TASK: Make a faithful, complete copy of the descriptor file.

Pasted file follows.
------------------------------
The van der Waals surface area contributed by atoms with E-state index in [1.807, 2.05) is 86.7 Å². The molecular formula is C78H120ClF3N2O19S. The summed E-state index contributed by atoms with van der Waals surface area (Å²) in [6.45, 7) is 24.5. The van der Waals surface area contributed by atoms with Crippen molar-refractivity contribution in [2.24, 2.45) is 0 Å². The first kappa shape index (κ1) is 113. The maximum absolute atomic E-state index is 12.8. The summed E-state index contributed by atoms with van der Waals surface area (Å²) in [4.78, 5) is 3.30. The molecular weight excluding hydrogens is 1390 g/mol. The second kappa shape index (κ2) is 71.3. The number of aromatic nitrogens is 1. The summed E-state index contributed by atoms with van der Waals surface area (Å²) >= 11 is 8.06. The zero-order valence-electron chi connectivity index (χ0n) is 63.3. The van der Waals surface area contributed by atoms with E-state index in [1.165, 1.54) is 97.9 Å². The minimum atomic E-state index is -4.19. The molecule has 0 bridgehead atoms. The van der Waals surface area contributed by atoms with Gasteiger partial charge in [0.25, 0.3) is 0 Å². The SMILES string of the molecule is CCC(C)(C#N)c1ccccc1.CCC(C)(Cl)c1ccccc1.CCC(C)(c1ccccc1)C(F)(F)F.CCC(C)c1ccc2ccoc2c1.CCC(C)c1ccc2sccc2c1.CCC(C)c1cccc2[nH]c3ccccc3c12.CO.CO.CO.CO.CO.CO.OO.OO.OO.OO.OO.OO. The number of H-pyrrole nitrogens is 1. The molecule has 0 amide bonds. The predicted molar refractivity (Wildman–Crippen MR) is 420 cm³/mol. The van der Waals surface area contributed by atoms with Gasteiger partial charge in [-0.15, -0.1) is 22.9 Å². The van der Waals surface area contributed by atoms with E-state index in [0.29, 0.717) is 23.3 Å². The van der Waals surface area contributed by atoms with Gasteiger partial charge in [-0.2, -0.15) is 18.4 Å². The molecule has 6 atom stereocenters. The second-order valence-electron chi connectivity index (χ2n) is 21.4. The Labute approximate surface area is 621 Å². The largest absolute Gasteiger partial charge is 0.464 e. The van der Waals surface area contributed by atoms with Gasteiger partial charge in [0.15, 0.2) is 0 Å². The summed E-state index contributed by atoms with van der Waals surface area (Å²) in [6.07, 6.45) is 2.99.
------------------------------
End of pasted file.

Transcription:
The van der Waals surface area contributed by atoms with E-state index in [1.807, 2.05) is 86.7 Å². The molecular formula is C78H120ClF3N2O19S. The summed E-state index contributed by atoms with van der Waals surface area (Å²) in [6.45, 7) is 24.5. The van der Waals surface area contributed by atoms with Crippen molar-refractivity contribution in [2.24, 2.45) is 0 Å². The first kappa shape index (κ1) is 113. The maximum absolute atomic E-state index is 12.8. The summed E-state index contributed by atoms with van der Waals surface area (Å²) in [4.78, 5) is 3.30. The molecular weight excluding hydrogens is 1390 g/mol. The second kappa shape index (κ2) is 71.3. The number of aromatic nitrogens is 1. The summed E-state index contributed by atoms with van der Waals surface area (Å²) >= 11 is 8.06. The zero-order valence-electron chi connectivity index (χ0n) is 63.3. The van der Waals surface area contributed by atoms with E-state index in [1.165, 1.54) is 97.9 Å². The minimum atomic E-state index is -4.19. The molecule has 0 bridgehead atoms. The van der Waals surface area contributed by atoms with Gasteiger partial charge in [0.25, 0.3) is 0 Å². The SMILES string of the molecule is CCC(C)(C#N)c1ccccc1.CCC(C)(Cl)c1ccccc1.CCC(C)(c1ccccc1)C(F)(F)F.CCC(C)c1ccc2ccoc2c1.CCC(C)c1ccc2sccc2c1.CCC(C)c1cccc2[nH]c3ccccc3c12.CO.CO.CO.CO.CO.CO.OO.OO.OO.OO.OO.OO. The number of H-pyrrole nitrogens is 1. The molecule has 0 amide bonds. The predicted molar refractivity (Wildman–Crippen MR) is 420 cm³/mol. The van der Waals surface area contributed by atoms with Gasteiger partial charge in [-0.15, -0.1) is 22.9 Å². The van der Waals surface area contributed by atoms with E-state index in [0.29, 0.717) is 23.3 Å². The van der Waals surface area contributed by atoms with Gasteiger partial charge in [-0.2, -0.15) is 18.4 Å². The molecule has 6 atom stereocenters. The second-order valence-electron chi connectivity index (χ2n) is 21.4. The Labute approximate surface area is 621 Å². The largest absolute Gasteiger partial charge is 0.464 e. The van der Waals surface area contributed by atoms with Gasteiger partial charge in [0.15, 0.2) is 0 Å². The summed E-state index contributed by atoms with van der Waals surface area (Å²) in [6.07, 6.45) is 2.99.